40th Anniversary Timeline

USPSTF 40th anniversary logo

Celebrating 40 Years of Prevention Guidance

For 40 years, the U.S. Preventive Services Task Force (USPSTF or Task Force) has improved the health of people nationwide by making evidence-based recommendations on preventive services. Clinicians, healthcare professionals, patients, families, and communities all look to the Task Force to help them know what works and what doesn’t in preventive care.
Join us as we celebrate 40 years of this important work!


Task Force first convened by the U.S. Department of Health and Human Services (HHS).
First Guide to Clinical Preventive Services published; Task Force invites experts from the scientific community to provide input for the inaugural Guide.
people laughing together


HHS convenes the second Task Force.

Congress gives authority to the Agency for Healthcare Research and Quality (AHRQ) to provide administrative, research, technical, and dissemination support to the Task Force in the 1998 Public Health Service Act [PDF].

Third Task Force convened and established continuous operations.

mother and daughter using a computer together


Task Force leads the establishment of methods to develop evidence-based guidelines and creates a systematic process aligning with evolving evidence-based principles.
Task Force solidifies partnerships with national primary care and patient advocacy groups, Federal agencies, and other partners to help inform and disseminate the work of the Task Force.
Task Force launches the Electronic Preventive Services Selector (ePSS), which is now called Prevention TaskForce, an application tool to assist primary care clinicians with current recommendations on preventive services. Two years after Prevention TaskForce was created, it became the first app (on iOS) from a federal agency and popular among health and medical apps.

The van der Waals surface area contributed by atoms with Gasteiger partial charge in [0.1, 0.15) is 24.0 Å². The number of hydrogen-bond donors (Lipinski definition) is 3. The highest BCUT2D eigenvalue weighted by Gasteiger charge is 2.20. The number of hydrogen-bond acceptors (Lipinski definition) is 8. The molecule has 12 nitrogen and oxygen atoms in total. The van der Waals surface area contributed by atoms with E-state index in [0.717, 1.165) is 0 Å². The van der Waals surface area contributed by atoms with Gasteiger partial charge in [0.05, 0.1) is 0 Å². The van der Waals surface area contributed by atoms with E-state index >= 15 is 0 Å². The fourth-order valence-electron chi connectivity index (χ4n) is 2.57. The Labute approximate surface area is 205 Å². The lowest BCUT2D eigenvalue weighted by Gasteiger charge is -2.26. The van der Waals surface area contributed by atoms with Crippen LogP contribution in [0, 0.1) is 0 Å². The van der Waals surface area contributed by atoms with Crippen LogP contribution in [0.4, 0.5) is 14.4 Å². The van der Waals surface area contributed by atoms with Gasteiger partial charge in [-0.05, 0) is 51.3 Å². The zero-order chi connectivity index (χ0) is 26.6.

Task Force recommendations are integrated into the Office of Disease Prevention and Health Promotion’s MyHealthfinder platform, a resource to help patients and families stay healthy.
To further its commitment to transparency, the Task Force began to pilot a public comment process on draft materials, which grew to include 4-week comment periods for all draft research plans, recommendation statements, and evidence reviews.
diverse group of people smiling doctor speaking with a patient


Patient Protection and Affordable Care Act reinforces AHRQ’s support of and the importance of the Task Force and connects Task Force recommendations to coverage requirements.

Task Force issues its first annual Report to Congress.

Institute of Medicine (now National Academy of Medicine) issues report “Clinical Practice Guidelines We Can Trust,” identifying the USPSTF as a leader and a reference standard for guideline development processes.

Task Force publishes a commentary demonstrating its alignment with the gold standards of clinical practice guideline development and clarifying its role in evaluating the science to identify the most effective preventive services.

Task Force publishes American Journal of Preventive Medicine supplement on updated methods, reinforcing its commitment to continuously advancing its methods of making evidence-based recommendations.

Task Force evaluates its conflict-of-interest policy and publishes best practices from guideline-making bodies, demonstrating its commitment to maintaining transparent, state-of-the-art policies and procedures.

group of young people smiling mother kissing baby's head


Task Force rebrands and redesigns the ePSS application to Prevention TaskForce. Key features of the redesign include a streamlined user interface, real-time data sync, and one-click access to clinical and full recommendation data.
Task Force reinforces and publishes its commitment to addressing health equity in primary care.
As of this year, the Task Force has recommendations on more than 88 topics.
smiling children outdoors parents with young child